The exact causes of lymphoma are not known. Several factors have been linked to an increased risk of developing lymphoma, but it is unclear what role they play in the actual development of lymphoma. These risk factors include the following:
- Age: Generally, the risk of NHL increases with advancing age. HL in the elderly is associated with a poorer prognosis than that observed in younger patients. In the 20-24-year age group, the incidence of lymphoma is 2.4 cases per 100,000 while it increases to 46 cases per 100,000 in the 60-64-year-old age group.
- Medical conditions that compromise the immune system
- Autoimmune disease
- Use of immune suppressive therapy (often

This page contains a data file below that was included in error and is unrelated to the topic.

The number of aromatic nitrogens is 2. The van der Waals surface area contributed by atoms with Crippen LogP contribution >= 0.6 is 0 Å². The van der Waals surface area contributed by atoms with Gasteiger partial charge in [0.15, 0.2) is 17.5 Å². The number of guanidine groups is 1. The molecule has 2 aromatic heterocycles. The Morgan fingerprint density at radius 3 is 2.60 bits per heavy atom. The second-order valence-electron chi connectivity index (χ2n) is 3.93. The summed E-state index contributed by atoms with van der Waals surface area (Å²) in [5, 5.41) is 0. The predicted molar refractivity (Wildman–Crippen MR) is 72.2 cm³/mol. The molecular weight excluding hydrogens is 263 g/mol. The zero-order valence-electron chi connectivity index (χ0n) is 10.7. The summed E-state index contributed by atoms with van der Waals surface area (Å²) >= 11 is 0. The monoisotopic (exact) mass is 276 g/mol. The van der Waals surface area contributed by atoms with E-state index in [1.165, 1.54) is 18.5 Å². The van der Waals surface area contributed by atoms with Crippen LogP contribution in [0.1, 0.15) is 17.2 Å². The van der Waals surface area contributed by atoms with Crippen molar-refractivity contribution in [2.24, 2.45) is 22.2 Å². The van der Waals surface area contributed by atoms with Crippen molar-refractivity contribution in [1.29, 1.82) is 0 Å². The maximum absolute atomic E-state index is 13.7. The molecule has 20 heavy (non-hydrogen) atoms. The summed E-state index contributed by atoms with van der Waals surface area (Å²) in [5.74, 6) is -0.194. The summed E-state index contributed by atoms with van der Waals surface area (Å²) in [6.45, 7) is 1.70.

used following organ transplant)
- Inherited immunodeficiency diseases (severe combined immunodeficiency, ataxia telangiectasia, among a host of others)
- Exposure to toxic chemicals
- Farm work or an occupation with exposure to certain toxic chemicals such as pesticides, herbicides, or benzene
and/or other solvents
- Hair dye use has been linked to higher rates of lymphoma especially in patients who started to use the dyes before 1980.
- Genetics: Family history of lymphoma
The presence of these risk factors does not mean a person will
actually develop lymphoma. In fact, most people with one or several of these
risk factors do not develop lymphoma.
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